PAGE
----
Brett Blume (@brettblumekmox)

ST. LOUIS (KMOX) – Michael Burroughs, 19, of St. Louis says wearing a tie can make a palpable difference in one’s bearing and attitude.

“It’s the way you conduct yourself and you carry yourself,” Burroughs explains. “When you have a nice tie on and somebody compliments you on that tie, you’re like ‘Man, I actually went all out.'”

Harris Stowe State University president Dr. Dwaun Warmack wearing one of his trademark bow ties. (Photo courtesy of Harris Stowe State University)

Harris Stowe State University president Dr. Dwaun Warmack wearing one of his trademark bow ties. (Photo courtesy of Harris Stowe State University)

That’s exactly the kind of feeling Harris Stowe University president Dwaun Warmack was hoping to bestow when he launched the “Ties & Bow Ties with the President” program shortly after taking office last year.

“A large percentage of our students are first generation college students,” he explains. “A lot of them have no fathers in the home, and so we can’t say we want you to graduate from college, go for an interview and dress a certain way if they don’t know how.”

Now in its third iteration, the program has expanded from a handful of Harris Stowe students to more than 150 participants and has been extended to include those who are not attending Harris Stowe.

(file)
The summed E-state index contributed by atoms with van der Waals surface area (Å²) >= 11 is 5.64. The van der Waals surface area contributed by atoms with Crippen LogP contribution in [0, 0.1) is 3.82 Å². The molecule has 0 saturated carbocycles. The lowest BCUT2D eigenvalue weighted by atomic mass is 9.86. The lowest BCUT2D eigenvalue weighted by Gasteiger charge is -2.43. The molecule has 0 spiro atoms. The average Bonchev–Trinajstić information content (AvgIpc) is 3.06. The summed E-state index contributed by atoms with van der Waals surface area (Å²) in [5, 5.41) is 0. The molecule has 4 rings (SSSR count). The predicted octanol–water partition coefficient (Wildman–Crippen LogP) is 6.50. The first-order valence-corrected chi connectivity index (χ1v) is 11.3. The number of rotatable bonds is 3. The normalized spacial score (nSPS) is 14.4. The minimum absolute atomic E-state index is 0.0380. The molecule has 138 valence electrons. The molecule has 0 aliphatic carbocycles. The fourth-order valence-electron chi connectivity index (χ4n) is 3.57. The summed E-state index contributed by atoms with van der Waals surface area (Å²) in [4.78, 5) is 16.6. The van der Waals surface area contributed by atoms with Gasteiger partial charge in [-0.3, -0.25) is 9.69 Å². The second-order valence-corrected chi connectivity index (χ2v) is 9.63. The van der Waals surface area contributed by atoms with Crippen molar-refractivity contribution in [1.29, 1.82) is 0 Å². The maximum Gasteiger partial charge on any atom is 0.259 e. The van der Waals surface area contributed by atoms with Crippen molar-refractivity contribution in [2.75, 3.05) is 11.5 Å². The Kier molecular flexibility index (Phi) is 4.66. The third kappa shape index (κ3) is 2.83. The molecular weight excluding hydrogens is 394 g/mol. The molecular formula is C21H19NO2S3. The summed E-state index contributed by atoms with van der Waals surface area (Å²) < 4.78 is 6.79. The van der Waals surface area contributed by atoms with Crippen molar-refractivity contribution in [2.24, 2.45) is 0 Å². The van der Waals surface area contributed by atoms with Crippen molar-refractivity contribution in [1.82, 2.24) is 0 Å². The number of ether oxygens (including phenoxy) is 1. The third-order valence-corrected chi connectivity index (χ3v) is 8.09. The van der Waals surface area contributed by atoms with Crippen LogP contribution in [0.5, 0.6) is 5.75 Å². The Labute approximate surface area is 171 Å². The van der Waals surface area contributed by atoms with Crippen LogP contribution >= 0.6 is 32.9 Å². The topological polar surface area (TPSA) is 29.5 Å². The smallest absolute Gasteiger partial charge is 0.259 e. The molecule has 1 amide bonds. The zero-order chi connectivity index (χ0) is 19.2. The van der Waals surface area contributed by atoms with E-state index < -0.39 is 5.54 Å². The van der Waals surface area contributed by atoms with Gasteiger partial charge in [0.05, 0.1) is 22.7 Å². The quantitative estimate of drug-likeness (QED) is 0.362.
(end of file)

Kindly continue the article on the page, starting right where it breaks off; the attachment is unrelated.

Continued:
“I teach them how to tie bow ties first, and then we teach them how to tie ties,” says Warmack, who’s known for his fondness for bow ties. “What I’m trying to do is educate them holistically. Students spend 18 to 22 percent of their time in the classroom, so if they’re not getting a holistic experience outside of class, then they’re missing the boat.”

(KMOX/Brett Blume)

(KMOX/Brett Blume)

It’s working for participants like 19-year-old Michael Harmon of East St. Louis, who attended a previous session with Dr. Warmack.

“It was a great experience for me because I learned how to tie a tie,” Harmon says. “I never did learn how when I was younger. It helps me to be a better man, helped me to dress more professionally.”

President Warmack’s influence is being felt campus-wide, as he’s instituted a “somewhat mandatory” program encouraging young male students to dress up every Wednesday.

“It’s called ‘Dress for Success Wednesdays,'” he explains. “So you’ll see the young males dressed up on Wednesdays, to prepare for the job that they want, not the job that they have.”

It’s been a life-changing lesson for Michael Burroughs.

“When you’re professionally dressed and that’s the way you carry yourself, people are like ‘Okay, he’s about his business,'” he says. “‘He wants to take care of certain things and handle certain situations.'”

(TM and Copyright 2016 CBS Radio Inc. and its relevant subsidiaries. CBS RADIO and EYE Logo TM and Copyright 2016 CBS Broadcasting Inc. Used under license. All Rights Reserved. This material may not be published, broadcast, rewritten, or redistributed.)

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